Samsung’s Android app signing key has been leaked, and it’s used to sign malware

A developer’s cryptographic signing key is one of the most important pillars of Android security. Anytime Android updates an app, the signing key for the old app on your phone must match the key for the update you’re installing. Matching keys ensure that the update actually comes from the company that originally created your app and is not a malicious hijacking scheme. If a developer’s signing key is leaked, anyone can distribute malicious app updates and Android will be happy to install them, thinking they’re legitimate.

On Android, the app update process is not only limited to apps downloaded from the App Store, but also bundled system apps made by Google, your device manufacturer, and any other bundled apps. While downloaded apps have a strict set of permissions and controls, bundled Android apps have access to more powerful and invasive permissions and aren’t subject to the usual Play Store restrictions (which is why Facebook always pushes to be a bundled app). If a third party developer loses their signing key, that would be bad. if it was Android OEM I lost the system application signing key, it would be really bad.

Guess what happened! Łukasz Siewierski, a member of Google’s Android security team, has a post on the Android Partner Issue Tracker (AVPI) detailing Leaked platform certificate keys which are actively used to sign malware. The post is just a list of switches, but each one is turned on APKMirror or google VirusTotal The site will list the names of some of the compromised keys: SamsungAnd the LGAnd the mediatech They are the heavy hitters in the list of leaked switches, along with some smaller OEMs like revoview and Szroco, which makes Onn discs from Walmart.

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The signing keys of these companies have been somehow leaked to strangers, and now you can’t trust that apps claiming to be from these companies are actually from them. To make matters worse, the “platform certificate keys” they lost contained some serious permissions. To quote from the AVPI post:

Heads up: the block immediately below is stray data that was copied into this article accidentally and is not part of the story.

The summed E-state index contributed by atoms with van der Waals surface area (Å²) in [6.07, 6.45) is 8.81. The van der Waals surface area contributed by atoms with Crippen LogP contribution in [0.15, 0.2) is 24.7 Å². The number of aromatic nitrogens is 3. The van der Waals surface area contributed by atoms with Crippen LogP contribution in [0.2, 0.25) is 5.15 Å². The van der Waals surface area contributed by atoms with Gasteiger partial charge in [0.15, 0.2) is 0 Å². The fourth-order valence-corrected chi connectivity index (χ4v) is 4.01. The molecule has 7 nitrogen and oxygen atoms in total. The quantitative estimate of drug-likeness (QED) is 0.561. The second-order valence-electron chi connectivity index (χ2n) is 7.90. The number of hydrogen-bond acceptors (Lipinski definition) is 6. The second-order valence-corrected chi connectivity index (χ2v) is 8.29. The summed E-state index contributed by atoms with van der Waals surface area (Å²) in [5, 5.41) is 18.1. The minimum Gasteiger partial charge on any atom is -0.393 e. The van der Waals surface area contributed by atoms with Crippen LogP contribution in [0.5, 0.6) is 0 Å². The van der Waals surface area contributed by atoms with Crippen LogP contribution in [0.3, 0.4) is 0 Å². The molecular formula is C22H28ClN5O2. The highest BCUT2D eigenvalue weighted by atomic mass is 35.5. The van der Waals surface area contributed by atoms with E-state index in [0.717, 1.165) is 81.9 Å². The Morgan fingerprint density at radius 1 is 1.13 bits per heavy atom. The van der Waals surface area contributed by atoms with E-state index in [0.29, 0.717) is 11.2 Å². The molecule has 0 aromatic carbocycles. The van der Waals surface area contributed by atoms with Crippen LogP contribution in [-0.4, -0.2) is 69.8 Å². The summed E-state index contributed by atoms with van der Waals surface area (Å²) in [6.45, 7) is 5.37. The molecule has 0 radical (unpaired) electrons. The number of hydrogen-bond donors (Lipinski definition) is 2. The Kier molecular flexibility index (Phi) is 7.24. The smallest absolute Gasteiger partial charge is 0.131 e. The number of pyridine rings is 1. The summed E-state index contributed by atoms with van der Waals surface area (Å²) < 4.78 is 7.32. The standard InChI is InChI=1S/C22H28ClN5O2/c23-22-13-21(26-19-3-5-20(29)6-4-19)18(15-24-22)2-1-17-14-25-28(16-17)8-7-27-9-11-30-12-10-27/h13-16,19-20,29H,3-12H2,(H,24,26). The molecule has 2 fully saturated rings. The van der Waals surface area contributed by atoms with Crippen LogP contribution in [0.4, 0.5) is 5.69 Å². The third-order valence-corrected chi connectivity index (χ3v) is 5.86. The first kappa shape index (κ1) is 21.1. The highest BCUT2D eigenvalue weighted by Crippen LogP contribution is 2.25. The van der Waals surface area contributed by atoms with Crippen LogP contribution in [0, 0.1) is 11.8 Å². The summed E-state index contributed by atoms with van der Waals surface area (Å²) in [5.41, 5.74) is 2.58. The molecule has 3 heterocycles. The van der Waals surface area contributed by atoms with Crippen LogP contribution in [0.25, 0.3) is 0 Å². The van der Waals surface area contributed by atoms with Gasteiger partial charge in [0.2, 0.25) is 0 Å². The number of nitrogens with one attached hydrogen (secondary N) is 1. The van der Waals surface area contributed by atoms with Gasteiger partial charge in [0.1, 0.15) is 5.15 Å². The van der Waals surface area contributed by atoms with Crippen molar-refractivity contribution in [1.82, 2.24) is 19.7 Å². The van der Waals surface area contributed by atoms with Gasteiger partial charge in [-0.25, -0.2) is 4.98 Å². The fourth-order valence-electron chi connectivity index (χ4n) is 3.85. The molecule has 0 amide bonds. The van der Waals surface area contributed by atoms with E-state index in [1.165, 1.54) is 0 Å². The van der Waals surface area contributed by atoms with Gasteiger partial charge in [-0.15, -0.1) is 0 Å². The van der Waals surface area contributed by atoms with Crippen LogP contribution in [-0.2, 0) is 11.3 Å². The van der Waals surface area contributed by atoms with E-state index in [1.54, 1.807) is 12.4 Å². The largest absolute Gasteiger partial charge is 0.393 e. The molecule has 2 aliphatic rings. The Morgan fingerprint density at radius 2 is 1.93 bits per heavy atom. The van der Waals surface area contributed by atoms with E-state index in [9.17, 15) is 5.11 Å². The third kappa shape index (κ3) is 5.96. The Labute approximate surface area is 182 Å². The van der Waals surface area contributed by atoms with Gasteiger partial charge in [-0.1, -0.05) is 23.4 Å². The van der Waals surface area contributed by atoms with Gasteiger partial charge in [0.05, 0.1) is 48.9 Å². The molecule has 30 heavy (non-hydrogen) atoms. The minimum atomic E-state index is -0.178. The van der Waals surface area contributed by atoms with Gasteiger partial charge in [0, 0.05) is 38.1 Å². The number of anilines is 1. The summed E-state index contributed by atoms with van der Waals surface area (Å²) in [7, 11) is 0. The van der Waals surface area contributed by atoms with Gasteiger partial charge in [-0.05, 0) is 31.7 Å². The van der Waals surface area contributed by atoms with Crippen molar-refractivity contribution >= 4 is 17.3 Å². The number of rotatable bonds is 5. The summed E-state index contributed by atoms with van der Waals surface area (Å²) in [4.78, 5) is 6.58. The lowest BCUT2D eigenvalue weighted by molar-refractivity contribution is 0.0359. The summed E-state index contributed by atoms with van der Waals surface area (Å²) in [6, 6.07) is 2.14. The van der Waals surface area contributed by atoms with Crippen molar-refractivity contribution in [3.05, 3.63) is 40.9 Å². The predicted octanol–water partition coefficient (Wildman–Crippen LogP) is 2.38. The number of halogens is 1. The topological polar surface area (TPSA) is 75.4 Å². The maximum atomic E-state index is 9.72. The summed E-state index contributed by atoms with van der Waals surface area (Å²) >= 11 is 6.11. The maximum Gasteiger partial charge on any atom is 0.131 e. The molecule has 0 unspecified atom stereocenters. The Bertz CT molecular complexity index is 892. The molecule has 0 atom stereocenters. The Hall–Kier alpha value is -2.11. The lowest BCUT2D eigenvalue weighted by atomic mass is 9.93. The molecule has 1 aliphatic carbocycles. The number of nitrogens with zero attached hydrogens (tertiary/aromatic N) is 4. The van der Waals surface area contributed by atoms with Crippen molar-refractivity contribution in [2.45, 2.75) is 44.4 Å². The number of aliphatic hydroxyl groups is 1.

The platform certificate is the application signing certificate used to sign the “android” application to the system image. The “android” application runs with a highly privileged user ID — android.uid.system — and holds system permissions, including permissions to access user data. Any other application signed with the same certificate can declare that it wants to run with the same user ID, giving it the same level of access to the Android operating system.

Chief Technical Editor at Esper, Mishaal Rahmanas always, posted Great info About this on Twitter. As he explains, having an app grab the same Android unique identifier isn’t quite root access, but it’s close and allows the app to break out of whatever limited sandbox there is for system apps. These apps can communicate directly with (or, in the case of malware, spy on) other apps through your phone. Imagine a more sinister version of Google Play Services, and you get the idea.

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